Written by Hector Osegueda.
Graphic by Peyton Cabaniss.
It’s common to find oneself struggling with the persistent and pervasive feeling of being a fraud. Under the impression that any accomplishment is tantamount to sheer luck, and faced with the fear of inevitable exposure of being a phony, many are left to worry that they exist in a place they don’t belong. Allow me to introduce you to imposter syndrome.
Imposter syndrome, also known as imposter phenomenon, impostorism, or fraud experience, stems from one’s inability to internalize success. Imposter syndrome typically affects high-achieving individuals; believing that they’ve tricked those around them, and that their employment, promotion, or admission is a mistake.
Negative rationalizations are the backbone to feeling like an imposter. It is quite common for someone experiencing imposter syndrome to attribute a good test score to over-preparing. They studied all week, so the only reason they received that high grade, in their minds, was through hard work, work that other high-achieving students did not have to complete.
Another belief is that they simply got lucky, that everything they have going for themselves is primarily out of luck, and that a day will come when their luck will run out.
Both of these situations lead to the feeling of being a fraud, and for many, lead to the idea that those around them are eventually going to realize that they don’t belong.
Furthermore, any validation of their abilities or skills will perpetuate this cycle of negative thinking. The more they succeed, the further down they plunge into the mindset of being an imposter, a fake. They dismiss positive feedback.
This phenomenon, experts say, affects a majority of the adult population, as each individual experiences imposter syndrome at different points in their lives. College students appear to be a perennial demographic affected by imposterism, with ethnic minorities and first-generation students among the foremost of those who report experiencing imposter syndrome. Ethnic minorities are particularly at risk on college campuses in the US, a space that historically has not been very welcoming. In the Journal of Counseling Psychology, UT-Austin researchers found that feelings of fraudulence may fuel a negative relationship between perceived discrimination and mental illnesses among ethnic minority college students. I can support this. At night, anxious thoughts fill my head, that maybe I’m only on this campus to fill a Hispanic quota in an effort to be diverse. I know many people back home who are fans of that theory; they tell me that the only reason I am here is because my skin happens to be some shades darker.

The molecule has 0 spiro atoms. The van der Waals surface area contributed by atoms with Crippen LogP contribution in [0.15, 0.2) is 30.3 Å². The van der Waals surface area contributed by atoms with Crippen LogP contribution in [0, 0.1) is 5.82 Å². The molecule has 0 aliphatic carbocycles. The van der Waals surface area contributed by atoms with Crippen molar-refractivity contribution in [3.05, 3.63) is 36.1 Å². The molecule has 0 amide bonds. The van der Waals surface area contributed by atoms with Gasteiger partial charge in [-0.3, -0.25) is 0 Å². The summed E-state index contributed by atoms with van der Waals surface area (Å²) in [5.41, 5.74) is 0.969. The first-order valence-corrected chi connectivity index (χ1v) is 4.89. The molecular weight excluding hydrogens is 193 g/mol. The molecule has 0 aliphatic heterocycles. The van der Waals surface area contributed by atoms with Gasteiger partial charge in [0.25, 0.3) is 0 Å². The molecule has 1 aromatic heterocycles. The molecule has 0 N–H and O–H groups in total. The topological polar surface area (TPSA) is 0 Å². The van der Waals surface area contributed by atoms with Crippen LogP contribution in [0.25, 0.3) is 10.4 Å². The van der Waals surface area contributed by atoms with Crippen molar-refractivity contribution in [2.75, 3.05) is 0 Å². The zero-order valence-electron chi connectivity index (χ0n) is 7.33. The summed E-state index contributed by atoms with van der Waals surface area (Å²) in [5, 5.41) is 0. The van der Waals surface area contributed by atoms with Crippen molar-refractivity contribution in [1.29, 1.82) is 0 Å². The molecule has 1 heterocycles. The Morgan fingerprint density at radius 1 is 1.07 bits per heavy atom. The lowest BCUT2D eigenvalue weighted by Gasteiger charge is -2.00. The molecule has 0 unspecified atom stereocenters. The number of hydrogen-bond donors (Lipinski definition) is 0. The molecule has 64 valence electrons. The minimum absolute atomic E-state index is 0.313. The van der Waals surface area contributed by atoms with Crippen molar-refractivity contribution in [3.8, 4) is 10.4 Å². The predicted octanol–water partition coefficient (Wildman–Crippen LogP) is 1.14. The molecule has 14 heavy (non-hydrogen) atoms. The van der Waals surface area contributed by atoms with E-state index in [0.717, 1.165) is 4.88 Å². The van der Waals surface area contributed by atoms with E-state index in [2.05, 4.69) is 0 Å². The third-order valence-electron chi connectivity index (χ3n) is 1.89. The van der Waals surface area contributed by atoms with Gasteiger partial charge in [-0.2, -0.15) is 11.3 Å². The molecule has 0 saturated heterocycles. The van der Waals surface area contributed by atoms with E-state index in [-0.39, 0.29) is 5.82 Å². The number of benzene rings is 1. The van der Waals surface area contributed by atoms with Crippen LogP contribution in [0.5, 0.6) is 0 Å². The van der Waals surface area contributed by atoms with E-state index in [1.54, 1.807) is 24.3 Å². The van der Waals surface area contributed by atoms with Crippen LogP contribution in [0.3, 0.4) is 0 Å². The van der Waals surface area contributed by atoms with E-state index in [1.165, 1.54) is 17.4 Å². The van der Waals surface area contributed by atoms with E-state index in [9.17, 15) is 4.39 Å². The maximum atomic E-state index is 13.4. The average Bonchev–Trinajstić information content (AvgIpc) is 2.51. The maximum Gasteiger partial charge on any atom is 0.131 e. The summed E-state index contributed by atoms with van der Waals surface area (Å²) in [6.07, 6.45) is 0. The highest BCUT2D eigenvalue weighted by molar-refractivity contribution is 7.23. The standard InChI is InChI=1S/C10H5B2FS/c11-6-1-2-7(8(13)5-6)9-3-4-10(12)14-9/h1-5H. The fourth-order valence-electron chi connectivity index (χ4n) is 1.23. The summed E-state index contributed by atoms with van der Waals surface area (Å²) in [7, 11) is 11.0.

Although not a mental illness itself, imposter syndrome has been associated with depression and anxiety. Sophie Adam, a freshman who medically withdrew from UT to take care of her mental health, talks about how she struggled with finding a sense of belonging within her major, or at UT as a whole in part due to imposter syndrome. “I assumed I couldn’t contribute as much as others because I didn’t truly belong on campus. Even though I graduated high school at 16, when comparing myself to some of my other peers at UT, some of which competed at state levels for debate, writing and sports, I couldn’t help but feel like an imposter.” As a victim of imposter syndrome, Adam couldn’t internalize her own successes, “every time someone complimented me based on my past achievements, I just felt worse and worse, like as if they couldn’t see that it was all just luck, and that I didn’t really belong on campus.”
I have also struggled with these same feelings. Walking around campus, I can’t help but think that my presence at UT is a mistake, that someone in the admissions office misplaced a file with my rejection letter and so instead mailed me my acceptance.
I find myself struggling to find my purpose among a crowd of others who I know are intellectually leagues above me. When everyone on campus is either as smart or smarter than me, no high mark on a test or paper seems to alleviate the concern that maybe I don’t belong. I tell myself that the TA’s were grading easy that day.
Imposter syndrome, as stated earlier, isn’t exclusive to college students. Many celebrities and other well-known individuals have reported cases of impostorism, Emma Watson, John Steinbeck, Meryl Streep, Tom Hanks, and John Green to name a few.
John Steinbeck once said “I am not a writer. I’ve been fooling myself and other people.”
Imposter syndrome is a hard state of mind to escape, its grasp is tight and self-perpetuating. Recognizing imposter syndrome is a step in the right direction to overcome this negative mindset. Be honest with yourself. Put your goals, accomplishments, and ideas in perspective. Practice positive affirmation, reinforce the idea that you belong and that you are worthy. You’re a person, not a tool, an item, or a number. You’re an individual with a home somewhere, you belong where you want, and no one can take that from you.